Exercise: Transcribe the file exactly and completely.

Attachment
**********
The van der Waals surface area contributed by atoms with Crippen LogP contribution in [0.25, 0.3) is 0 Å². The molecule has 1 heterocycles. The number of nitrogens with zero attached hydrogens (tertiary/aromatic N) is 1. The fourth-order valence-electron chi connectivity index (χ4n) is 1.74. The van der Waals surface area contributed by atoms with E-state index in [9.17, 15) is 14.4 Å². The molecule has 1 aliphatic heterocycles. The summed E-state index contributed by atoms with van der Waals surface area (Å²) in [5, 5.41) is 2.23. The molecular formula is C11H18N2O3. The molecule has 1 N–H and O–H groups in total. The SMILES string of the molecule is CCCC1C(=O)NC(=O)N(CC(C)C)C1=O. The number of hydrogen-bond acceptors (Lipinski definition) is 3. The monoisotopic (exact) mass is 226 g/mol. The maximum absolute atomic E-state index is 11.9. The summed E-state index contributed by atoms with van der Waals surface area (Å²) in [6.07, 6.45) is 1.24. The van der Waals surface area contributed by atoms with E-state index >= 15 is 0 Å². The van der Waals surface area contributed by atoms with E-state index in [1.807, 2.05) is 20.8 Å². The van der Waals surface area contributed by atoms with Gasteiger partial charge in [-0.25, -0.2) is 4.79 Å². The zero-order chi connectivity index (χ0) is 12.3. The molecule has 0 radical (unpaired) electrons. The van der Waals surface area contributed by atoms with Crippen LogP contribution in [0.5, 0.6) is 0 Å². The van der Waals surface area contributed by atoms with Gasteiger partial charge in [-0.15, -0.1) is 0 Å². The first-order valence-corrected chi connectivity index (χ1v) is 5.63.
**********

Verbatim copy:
The van der Waals surface area contributed by atoms with Crippen LogP contribution in [0.25, 0.3) is 0 Å². The molecule has 1 heterocycles. The number of nitrogens with zero attached hydrogens (tertiary/aromatic N) is 1. The fourth-order valence-electron chi connectivity index (χ4n) is 1.74. The van der Waals surface area contributed by atoms with E-state index in [9.17, 15) is 14.4 Å². The molecule has 1 aliphatic heterocycles. The summed E-state index contributed by atoms with van der Waals surface area (Å²) in [5, 5.41) is 2.23. The molecular formula is C11H18N2O3. The molecule has 1 N–H and O–H groups in total. The SMILES string of the molecule is CCCC1C(=O)NC(=O)N(CC(C)C)C1=O. The number of hydrogen-bond acceptors (Lipinski definition) is 3. The monoisotopic (exact) mass is 226 g/mol. The maximum absolute atomic E-state index is 11.9. The summed E-state index contributed by atoms with van der Waals surface area (Å²) in [6.07, 6.45) is 1.24. The van der Waals surface area contributed by atoms with E-state index >= 15 is 0 Å². The van der Waals surface area contributed by atoms with E-state index in [1.807, 2.05) is 20.8 Å². The van der Waals surface area contributed by atoms with Gasteiger partial charge in [-0.25, -0.2) is 4.79 Å². The zero-order chi connectivity index (χ0) is 12.3. The molecule has 0 radical (unpaired) electrons. The van der Waals surface area contributed by atoms with Crippen LogP contribution in [0.5, 0.6) is 0 Å². The van der Waals surface area contributed by atoms with Gasteiger partial charge in [-0.15, -0.1) is 0 Å². The first-order valence-corrected chi connectivity index (χ1v) is 5.63.